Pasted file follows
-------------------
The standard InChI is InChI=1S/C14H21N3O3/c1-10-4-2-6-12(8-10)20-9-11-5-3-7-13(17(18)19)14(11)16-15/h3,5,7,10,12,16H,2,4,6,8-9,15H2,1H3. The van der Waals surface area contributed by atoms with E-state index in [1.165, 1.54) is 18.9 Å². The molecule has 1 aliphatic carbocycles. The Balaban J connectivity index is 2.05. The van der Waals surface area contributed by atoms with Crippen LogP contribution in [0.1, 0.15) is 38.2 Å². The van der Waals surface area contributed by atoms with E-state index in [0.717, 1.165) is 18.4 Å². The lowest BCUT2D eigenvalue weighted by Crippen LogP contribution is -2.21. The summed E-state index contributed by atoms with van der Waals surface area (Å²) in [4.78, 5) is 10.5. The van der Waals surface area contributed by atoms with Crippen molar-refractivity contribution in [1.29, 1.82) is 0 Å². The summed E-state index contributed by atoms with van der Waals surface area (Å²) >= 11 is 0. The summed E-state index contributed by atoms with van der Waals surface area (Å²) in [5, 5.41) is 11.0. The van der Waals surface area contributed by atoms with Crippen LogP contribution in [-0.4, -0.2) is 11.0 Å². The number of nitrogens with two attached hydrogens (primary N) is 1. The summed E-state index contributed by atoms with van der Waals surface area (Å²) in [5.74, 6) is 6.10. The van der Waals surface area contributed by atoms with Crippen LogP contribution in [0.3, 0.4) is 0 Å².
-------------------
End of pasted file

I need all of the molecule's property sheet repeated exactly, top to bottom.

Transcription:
The standard InChI is InChI=1S/C14H21N3O3/c1-10-4-2-6-12(8-10)20-9-11-5-3-7-13(17(18)19)14(11)16-15/h3,5,7,10,12,16H,2,4,6,8-9,15H2,1H3. The van der Waals surface area contributed by atoms with E-state index in [1.165, 1.54) is 18.9 Å². The molecule has 1 aliphatic carbocycles. The Balaban J connectivity index is 2.05. The van der Waals surface area contributed by atoms with Crippen LogP contribution in [0.1, 0.15) is 38.2 Å². The van der Waals surface area contributed by atoms with E-state index in [0.717, 1.165) is 18.4 Å². The lowest BCUT2D eigenvalue weighted by Crippen LogP contribution is -2.21. The summed E-state index contributed by atoms with van der Waals surface area (Å²) in [4.78, 5) is 10.5. The van der Waals surface area contributed by atoms with Crippen molar-refractivity contribution in [1.29, 1.82) is 0 Å². The summed E-state index contributed by atoms with van der Waals surface area (Å²) >= 11 is 0. The summed E-state index contributed by atoms with van der Waals surface area (Å²) in [5, 5.41) is 11.0. The van der Waals surface area contributed by atoms with Crippen LogP contribution in [-0.4, -0.2) is 11.0 Å². The number of nitrogens with two attached hydrogens (primary N) is 1. The summed E-state index contributed by atoms with van der Waals surface area (Å²) in [5.74, 6) is 6.10. The van der Waals surface area contributed by atoms with Crippen LogP contribution in [0.3, 0.4) is 0 Å².